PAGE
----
How climate change could affect mother-to-child HIV infection rate
Rising global temperatures could have a dire impact on HIV infection rates in newborns according to research by Wits Professor Matthew Chersich.
He's penned a study in the South African Medical Journal suggesting South Africa is on the front line of the climate change crisis because temperatures here are expected to increase at twice the global average.
He explains how that affects mother-to-child transmission of HIV.
Heat can impact so many factors that affect whether the virus is transmitted.Matthew Chersich, Professor at Wits Reproductive Health and HIV Institute
During hot weather, pregnant women are really vulnerable to have adverse pregnancy outcomes including prematurity.Matthew Chersich, Professor at Wits Reproductive Health and HIV Institute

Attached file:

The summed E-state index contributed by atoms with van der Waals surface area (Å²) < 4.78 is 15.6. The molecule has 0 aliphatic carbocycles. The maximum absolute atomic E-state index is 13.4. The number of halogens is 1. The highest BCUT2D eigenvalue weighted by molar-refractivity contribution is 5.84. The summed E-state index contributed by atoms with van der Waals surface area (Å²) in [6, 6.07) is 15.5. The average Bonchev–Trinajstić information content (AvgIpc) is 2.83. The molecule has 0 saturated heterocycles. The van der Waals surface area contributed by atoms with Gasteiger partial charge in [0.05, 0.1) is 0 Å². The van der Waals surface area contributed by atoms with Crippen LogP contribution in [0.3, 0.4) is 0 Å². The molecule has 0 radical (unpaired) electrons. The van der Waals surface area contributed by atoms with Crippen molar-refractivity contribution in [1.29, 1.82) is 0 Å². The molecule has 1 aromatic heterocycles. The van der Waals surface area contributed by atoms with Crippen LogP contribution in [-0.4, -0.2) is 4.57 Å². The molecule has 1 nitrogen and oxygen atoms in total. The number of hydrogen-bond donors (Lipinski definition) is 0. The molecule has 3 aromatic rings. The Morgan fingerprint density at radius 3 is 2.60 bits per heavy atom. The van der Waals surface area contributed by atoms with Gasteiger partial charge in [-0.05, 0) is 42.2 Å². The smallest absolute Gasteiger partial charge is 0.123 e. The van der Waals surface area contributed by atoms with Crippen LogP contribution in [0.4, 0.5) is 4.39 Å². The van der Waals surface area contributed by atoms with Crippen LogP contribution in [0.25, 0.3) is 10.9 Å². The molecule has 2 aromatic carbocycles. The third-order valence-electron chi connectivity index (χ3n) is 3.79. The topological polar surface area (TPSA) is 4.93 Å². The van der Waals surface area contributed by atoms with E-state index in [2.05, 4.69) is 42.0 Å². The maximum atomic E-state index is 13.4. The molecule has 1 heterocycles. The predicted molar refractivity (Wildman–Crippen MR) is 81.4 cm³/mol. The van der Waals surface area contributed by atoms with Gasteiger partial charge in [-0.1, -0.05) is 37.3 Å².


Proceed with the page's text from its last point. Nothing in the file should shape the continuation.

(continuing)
There's also mastitis, which is much more common during warm weather and many of the HIV infections are acquired in children during breastfeeding.Matthew Chersich, Professor at Wits Reproductive Health and HIV Institute
Chersich adds that the warmer it is, the more infections there are.
Heat and bacteria really have a strong relationship.Matthew Chersich, Professor at Wits Reproductive Health and HIV Institute
NEW RESEARCH: Homicides/violence will increase if temperatures rise by 1°C. Says Matthew Chersich, @WitsRHI & lead author of editorial in @SAMJ_online: 'Climate affects everything in humans too, from preterm labour to violence, aggression and nutrition. https://t.co/d8IPhaIwce— Wits_News (@Wits_News) July 16, 2019
Listen to the full interview below...
This article first appeared on CapeTalk : How climate change could affect mother-to-child HIV infection rate
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